That isn’t saying not tracking calores is wrong or that you should track every day.  It’s saying that for some people who want or need to make a change undertsanding and being aware of their consumption is vital and clouding a realtively simple process of tracking with intuitive eating, mindful eating, anti diet ideas doesn’t help them.  Those concepts all work, they are all valid but if you are eating intuitively and not happy with the direction you are going in you need to retrain your intuition.  When you learn something new you follow rules and methods and don’t follow intuition, eating isn’t much different in this case.  If you are happy and feel your energy levels are great you can crack on with what you are doing.

The crux of the matter is calorie counting isn’t the thing that causes disordered eating.  Deciding you wat to lose some weight because you’d like to or because you’ve been advised I would help isn’t the sign of disordered eating.  Caloires in v. calories out is a simple fact, like gravity.  The issue isn’t that it’s all the stuff we have constructed around it. 

Christmas Over Indulgence

It’s Christmas. Christmas means food right… and by the end of a few days of eating feeling like we’ve massively over indulged.

Now, Christmas or not, we all have days when we over indulge – whether that be food, alcohol or both.  It shouldn’t be a case of trying to never do that because that would make life pretty miserable.  We can however choose to respond more positively to these over indulgences so we don’t sabotage our results in the long term.

So what do you do if you feel like you’ve massively over indulged to stop yourself feeling rubbish?

Do drink more water

Depending on how you over indulged you may be dehydrated, but regardless extra water will make you feel fresher.

Don’t do extra exercise

Avoid using exercise as a punishment for over eating as this will create a negative association with training, plus if you have a hangover exercise isn’t really what you want to be doing.

Do use the extra calories to fuel your next workout

Whilst you don’t want to add extra training in you could use those extra calories to push yourself harder in your next scheduled workout and come out feeling really good, or you could take yourself on a long walk to get some fresh air, sunlight and move a bit which almost always makes you feel better.

Don’t starve yourself

Punishing yourself by drastically reducing your calories in the days after will create a negative cycle of eating.  You could look to slightly reduce your calorie intake for a few days subsequently (couple of hundred calories max) but reducing what you eat dramatically to make amends will only make you feel worse.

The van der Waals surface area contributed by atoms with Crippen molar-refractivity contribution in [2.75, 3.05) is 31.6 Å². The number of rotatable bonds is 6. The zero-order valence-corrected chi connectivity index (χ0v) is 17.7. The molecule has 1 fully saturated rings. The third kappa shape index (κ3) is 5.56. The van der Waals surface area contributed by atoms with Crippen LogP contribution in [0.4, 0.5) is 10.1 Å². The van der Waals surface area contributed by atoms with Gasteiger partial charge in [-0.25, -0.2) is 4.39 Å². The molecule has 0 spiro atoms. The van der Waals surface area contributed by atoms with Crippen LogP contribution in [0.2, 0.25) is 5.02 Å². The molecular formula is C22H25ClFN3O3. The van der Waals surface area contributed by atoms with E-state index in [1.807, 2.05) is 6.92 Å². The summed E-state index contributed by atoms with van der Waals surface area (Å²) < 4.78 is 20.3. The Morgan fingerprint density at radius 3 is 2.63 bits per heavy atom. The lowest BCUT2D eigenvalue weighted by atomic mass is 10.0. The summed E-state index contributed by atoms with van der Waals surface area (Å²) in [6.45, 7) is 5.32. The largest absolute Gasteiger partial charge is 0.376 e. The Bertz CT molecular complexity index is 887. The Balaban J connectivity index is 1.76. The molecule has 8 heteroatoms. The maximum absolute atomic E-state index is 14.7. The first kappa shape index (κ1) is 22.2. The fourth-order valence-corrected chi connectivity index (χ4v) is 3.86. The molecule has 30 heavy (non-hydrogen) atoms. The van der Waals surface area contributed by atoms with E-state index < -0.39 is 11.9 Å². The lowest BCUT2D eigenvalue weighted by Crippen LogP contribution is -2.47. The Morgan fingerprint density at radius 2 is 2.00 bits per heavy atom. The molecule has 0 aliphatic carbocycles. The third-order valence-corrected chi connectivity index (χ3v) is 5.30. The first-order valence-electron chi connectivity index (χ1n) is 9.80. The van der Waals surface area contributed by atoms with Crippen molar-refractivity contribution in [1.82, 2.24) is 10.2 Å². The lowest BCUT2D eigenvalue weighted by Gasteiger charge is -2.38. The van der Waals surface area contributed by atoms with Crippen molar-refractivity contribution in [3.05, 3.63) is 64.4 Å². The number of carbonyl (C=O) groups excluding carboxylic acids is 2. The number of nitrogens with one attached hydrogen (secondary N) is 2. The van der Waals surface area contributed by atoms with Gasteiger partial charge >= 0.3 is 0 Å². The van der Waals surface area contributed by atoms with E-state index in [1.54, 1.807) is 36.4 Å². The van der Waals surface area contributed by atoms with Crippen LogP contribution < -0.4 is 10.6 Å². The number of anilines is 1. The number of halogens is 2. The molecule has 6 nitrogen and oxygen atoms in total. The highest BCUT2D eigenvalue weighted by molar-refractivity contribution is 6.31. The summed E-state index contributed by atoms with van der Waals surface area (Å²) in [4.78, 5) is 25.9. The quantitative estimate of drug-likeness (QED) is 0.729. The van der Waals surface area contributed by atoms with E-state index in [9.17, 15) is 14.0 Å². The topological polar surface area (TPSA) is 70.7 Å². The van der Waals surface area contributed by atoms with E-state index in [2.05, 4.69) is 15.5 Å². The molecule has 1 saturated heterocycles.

Do eat nutrient rich / dense foods the next day

Eat foods that will both fill you up and make you feel good the next day, making you feel better without starving and allowing you to mentally get back on track.

Don’t skip meals

By the same token don’t purposefully skip meals to try and compensate.

Do Move on

One bad meal or day doesn’t define your diet overall, so rather than punish yourself for it look at it as a day / meal you enjoyed and focus on the next day / meal instead.

Don’t scrap the rest of the week

Try moving on straight away instead of saying well I may as well start again Monday now.  This essentially ensures damage limitation.

Overwhelm

This year has been tough so far, I’ve been stressed an because of that I’ve found myself training less and eating chocolate like it’s the only food on the planet.  At first it was lack of time stopping me training.  I normally do most of my sessions on my lunch breaks at work but I’ve been busy and kept thinking if I just work through my lunch today I can catch up.  Of course I never did catch up but I have got myself completely out of the habit of training.  I normally eat chocolate quite frequently anyway, that’s fine, it fits into my diet perfectly well but as I’ve been more and more stressed I’ve turned to it more and more, it’s a comfort food thing I suppose.

The issue is eating well and training are anchors in my life.  When I am in my normal routine of a short training session most days and getting some good meals in me along side some chocolate I feel good, I feel capable of dealing with stress and juggling lots of roles.

So falling out of these habits because of stress kind of creates a never ending circle where I’m not doing the thing that prevents stress because I am stressed.  Not great, especially as I suffer from anxiety and so keeping track of the anchors that make you feel good is really important.  As an added stress on top of this is that because I’ve been eating more and training less I’ve also put on some weight, whilst I’m still not overweight or dramatically busier my clothes feel tighter and I feel less comfortable, this of course doesn’t help when you already don’t feel great.